The first four months of the year brought great changes to the family justice system in this country. However, that did not mean that all who were to use the system found the justice they were seeking…
The tone was set by the architect of so many of those changes, the President of the Family Division Sir James Munby. In his judgment in Q v Q on the 21st of May he asked the justice secretary, Chris Grayling, to explain how a case involving a father’s contact with his son could proceed without legal aid. He did not see how the father, a convicted sex offender who speaks little English, could receive a fair hearing without proper representation, and said that: “fairness to the child can only be achieved if there is fairness to those who are litigating. There is the risk that, if one has a process which is not fair to one of the parents, that unfairness may in the final analysis rebound to the disadvantage of the child.” It would not be the last that Sir James had to say on the subject of legal aid.
Along similar lines, a freedom of information request in June revealed the huge increase in the number of unrepresented parties following the abolition of legal aid for most private law family matters in April 2013. Between April and December 2013 there were 50,443 unrepresented parties, a 57 per cent increase over the number for the same period in the previous year. Meanwhile, the proportion of unrepresented parties increased from 41 per cent in the period April to December 2012, to 57 per cent in the period April to December 2013.
Things did not get better either for parents seeking child support maintenance. On the 30th of June new regulations came into force which meant that most parents making a new application to the Child Maintenance Service would have to pay a fee. Single parent charity Gingerbread warned that the charges would deter many single parents from getting the help they needed, and that children would lose out. Sure enough, figures released later in the year would confirm that fewer parents were seeking help from the Child Maintenance Service.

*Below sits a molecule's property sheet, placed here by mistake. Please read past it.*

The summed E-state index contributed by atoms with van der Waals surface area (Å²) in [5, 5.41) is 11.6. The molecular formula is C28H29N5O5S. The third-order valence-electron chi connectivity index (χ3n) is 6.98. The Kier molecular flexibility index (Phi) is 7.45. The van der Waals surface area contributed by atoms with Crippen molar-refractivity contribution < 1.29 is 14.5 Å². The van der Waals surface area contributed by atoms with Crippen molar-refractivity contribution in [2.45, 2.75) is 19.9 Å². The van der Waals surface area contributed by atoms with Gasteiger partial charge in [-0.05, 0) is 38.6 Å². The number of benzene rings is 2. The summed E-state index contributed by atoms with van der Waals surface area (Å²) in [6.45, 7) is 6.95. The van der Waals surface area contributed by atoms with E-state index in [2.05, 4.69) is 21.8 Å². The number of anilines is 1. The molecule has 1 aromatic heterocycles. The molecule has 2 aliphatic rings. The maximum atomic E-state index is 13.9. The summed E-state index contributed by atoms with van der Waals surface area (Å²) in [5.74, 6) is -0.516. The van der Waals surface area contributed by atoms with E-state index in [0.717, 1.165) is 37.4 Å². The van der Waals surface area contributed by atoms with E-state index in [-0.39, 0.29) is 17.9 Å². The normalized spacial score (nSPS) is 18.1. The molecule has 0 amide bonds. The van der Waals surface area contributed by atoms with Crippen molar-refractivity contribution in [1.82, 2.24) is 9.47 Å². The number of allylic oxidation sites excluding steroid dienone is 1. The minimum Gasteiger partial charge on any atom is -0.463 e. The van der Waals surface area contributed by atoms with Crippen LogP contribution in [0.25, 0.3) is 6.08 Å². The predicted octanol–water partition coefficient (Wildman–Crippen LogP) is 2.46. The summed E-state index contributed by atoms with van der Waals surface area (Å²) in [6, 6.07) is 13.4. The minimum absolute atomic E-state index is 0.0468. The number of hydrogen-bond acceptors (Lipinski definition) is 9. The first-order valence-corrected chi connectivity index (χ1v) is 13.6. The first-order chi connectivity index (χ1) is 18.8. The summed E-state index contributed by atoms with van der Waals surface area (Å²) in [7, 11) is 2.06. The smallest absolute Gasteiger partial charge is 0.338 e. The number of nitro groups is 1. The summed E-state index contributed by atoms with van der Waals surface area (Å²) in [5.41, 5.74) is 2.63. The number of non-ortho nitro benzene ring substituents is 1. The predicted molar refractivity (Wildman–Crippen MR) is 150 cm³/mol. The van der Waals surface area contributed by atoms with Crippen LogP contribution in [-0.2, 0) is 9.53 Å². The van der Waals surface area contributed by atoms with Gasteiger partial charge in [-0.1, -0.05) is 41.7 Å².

The government’s big idea to sort out the mess caused by the abolition of legal aid was, of course, to encourage more people to settle their family disputes via mediation, for which legal aid was still available. However, the idea had not worked well, as the number of publicly funded mediations actually plummeted after the abolition of legal aid (the government had missed the obvious point that there were no longer legal aid lawyers to refer cases to mediators). Catching on somewhat late in the day a ‘Family Mediation Task Force’ was set up, with the job of increasing the uptake of family mediation. The Task Force published its first set of recommendations in June, including a campaign to raise awareness of mediation. I wonder how long it took them to think of that.
Moving away from the problems caused by the legal aid cuts for a moment, on the 25th of July the Ministry of Justice announced that children were to be given a greater voice in the family justice system. Specifically, we were told that the government had made the commitment that from the age of ten, children and young people involved in all family court hearings in England and Wales would have access to judges to make their views and feelings known. It all sounded so marvellous, save for the fact that the court already of course take the views of children into account.
Returning, inevitably, to the subject of the legal aid cuts, family lawyers’ association Resolution warned in July that the family courts system was at breaking point due to delays caused by unrepresented litigants and overstretched judges. The chair of Resolution said that she feared that a two-tier system of justice was emerging, where private clients who can afford it opt out of overcrowded, slow-moving public courts in favour of private arbitration hearings. The nightmare of one law for the rich and one for the poor was becoming a reality.
The case Q v Q went back before Sir James Munby on the 6th of August, alongside two other contact cases in which the mothers had legal aid and the fathers did not. In a remarkable move that was seen as a challenge to the government, Sir James stated that if the Legal Aid Agency refused to pay for lawyers to represent the fathers then, as a last resort, the cost would have to be borne by HM Courts and Tribunals Service, the body responsible for the administration of the criminal, civil and family courts and tribunals in England and Wales.
And finally (at least for this part of this review), figures from Cafcass indicated a sharp drop in the number of private law children applications, including a 36 per cent drop in July over the same month last year. The figures prompted prominent family lawyers to warn that separating couples may take the law into their own hands when trying to see their children, such as by abducting them, or they may simply give up. Was this really what our family justice system had become?